As a teen and perhaps even into your college years you couldn’t wait to be out on your own, far away from your parents.

Remember how good if felt to have your own dorm room at college followed by your own apartment without the prying eyes of your family.

Apparently, for some this remains true as they enter into adulthood, however, according to an article appearing in the New York Times for some things have changed. Over the last several decades, Americans have become less mobile, and most adults – especially those with less education or lower incomes — have not ventured far from their hometowns.

Analysis from the article says in fact the average adult lives under 20 miles from his or her mother.

And in the same light for some parents who thought their offspring were leaving their apron strings, listen up.  The article also reports that not only are many grown children relocating, staying, and living nearer to their parents, some are moving back under the same roof.

Important facts to take away from the article for those who have no interest in parting from their parents includes various reasons for the change.

As parents before you start packing up your daughter’s old stuffed animals or your son’s model airplanes, think twice. You never know if they will be back home to hang their clothing in their old rooms or simply visit from the neighborhood a few miles across town. Whatever the case may be, they are still your family through thick and thin.

Here is some insight into the article’s findings:

  • The data suggests a country of close-knit families, with members of multiple generations often lean on one another for financial and practical support. Thus, they want to be near in case they need one or the other.
  • Overall, the median distance Americans live from their mother is 18 miles, and about 20 percent are only a few hours’ drive from their parents home.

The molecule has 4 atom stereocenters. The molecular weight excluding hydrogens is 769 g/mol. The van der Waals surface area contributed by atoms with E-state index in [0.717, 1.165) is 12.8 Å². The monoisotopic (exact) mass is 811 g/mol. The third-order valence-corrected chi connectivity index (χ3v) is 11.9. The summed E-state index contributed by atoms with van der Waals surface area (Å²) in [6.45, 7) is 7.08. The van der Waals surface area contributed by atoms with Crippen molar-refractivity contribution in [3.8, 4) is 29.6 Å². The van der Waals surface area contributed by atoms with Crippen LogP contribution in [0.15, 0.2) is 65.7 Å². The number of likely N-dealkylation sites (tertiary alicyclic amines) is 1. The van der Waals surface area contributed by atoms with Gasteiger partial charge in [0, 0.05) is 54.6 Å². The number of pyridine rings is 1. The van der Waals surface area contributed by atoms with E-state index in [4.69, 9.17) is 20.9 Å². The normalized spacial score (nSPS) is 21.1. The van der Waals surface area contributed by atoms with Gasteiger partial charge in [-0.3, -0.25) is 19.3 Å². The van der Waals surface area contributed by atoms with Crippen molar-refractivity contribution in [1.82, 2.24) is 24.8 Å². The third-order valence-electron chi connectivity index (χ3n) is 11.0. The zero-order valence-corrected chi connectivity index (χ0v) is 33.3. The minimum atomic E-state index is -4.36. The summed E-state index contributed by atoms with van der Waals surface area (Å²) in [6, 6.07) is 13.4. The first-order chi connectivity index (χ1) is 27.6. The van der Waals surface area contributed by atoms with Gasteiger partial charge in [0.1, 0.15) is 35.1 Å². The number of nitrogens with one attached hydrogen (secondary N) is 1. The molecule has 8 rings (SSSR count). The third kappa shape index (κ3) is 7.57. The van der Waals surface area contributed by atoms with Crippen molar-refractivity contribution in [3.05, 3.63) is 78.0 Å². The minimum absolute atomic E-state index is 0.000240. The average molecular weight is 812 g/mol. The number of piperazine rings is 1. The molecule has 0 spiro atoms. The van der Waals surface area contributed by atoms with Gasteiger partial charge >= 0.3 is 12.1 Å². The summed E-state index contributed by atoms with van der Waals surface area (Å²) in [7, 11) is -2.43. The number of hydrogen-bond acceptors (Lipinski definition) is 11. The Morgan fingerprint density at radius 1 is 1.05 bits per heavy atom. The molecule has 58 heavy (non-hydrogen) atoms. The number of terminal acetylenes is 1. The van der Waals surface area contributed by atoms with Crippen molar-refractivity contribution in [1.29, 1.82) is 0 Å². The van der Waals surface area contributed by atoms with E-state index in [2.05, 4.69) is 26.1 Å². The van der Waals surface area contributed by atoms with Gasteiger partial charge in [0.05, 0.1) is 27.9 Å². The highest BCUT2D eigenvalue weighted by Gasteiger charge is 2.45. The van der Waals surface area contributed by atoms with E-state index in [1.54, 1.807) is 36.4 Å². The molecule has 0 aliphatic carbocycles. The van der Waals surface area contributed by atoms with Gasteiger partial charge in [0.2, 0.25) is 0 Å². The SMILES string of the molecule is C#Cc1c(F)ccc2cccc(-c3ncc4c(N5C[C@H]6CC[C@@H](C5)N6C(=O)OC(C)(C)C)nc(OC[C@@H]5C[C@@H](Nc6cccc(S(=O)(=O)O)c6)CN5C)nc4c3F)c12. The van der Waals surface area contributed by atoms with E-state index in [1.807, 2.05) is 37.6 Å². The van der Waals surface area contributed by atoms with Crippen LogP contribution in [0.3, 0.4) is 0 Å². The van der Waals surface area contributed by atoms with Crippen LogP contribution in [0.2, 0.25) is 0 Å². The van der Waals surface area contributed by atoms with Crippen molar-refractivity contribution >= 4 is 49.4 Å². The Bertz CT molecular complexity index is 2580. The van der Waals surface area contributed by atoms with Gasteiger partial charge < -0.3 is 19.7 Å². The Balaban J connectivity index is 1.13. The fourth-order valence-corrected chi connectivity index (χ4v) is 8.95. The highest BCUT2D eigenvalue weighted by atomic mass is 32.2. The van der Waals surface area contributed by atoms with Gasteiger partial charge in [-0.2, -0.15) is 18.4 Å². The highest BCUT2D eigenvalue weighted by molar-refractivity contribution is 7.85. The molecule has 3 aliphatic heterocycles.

• The biggest determinants of how far people stray from home is education and income. Those with college and professional degrees are more likely to live farther from their parents than those with a high school education.
  • More affluent people can afford to pay for services including child and elder care, while lower income families are more likely to rely on nearby relatives. It may mean that the more education an individual has under their belt, the farther from home they head.
  • Families live closest in the Northeast and the South, and farthest from one another on the West Coast and in the Mountain States. This is probably due to cultural reasons — Western families have typically been the least rooted.
  • Married individuals live farther from their parents than singles, and females are slightly likelier than men to leave their hometowns.
  • Except for college or military service, 37 percent of Americans had never lived outside their hometowns, and 57 percent had never lived outside their home states.

All of these reasons are according to the New York Times article mentioned above.

In the end, for some children who once decided to stay clear of their parents at all costs are now changing their tunes. As of late, many of them — now adults — are opting to live close by their mothers, as well as both parents, the article surmises.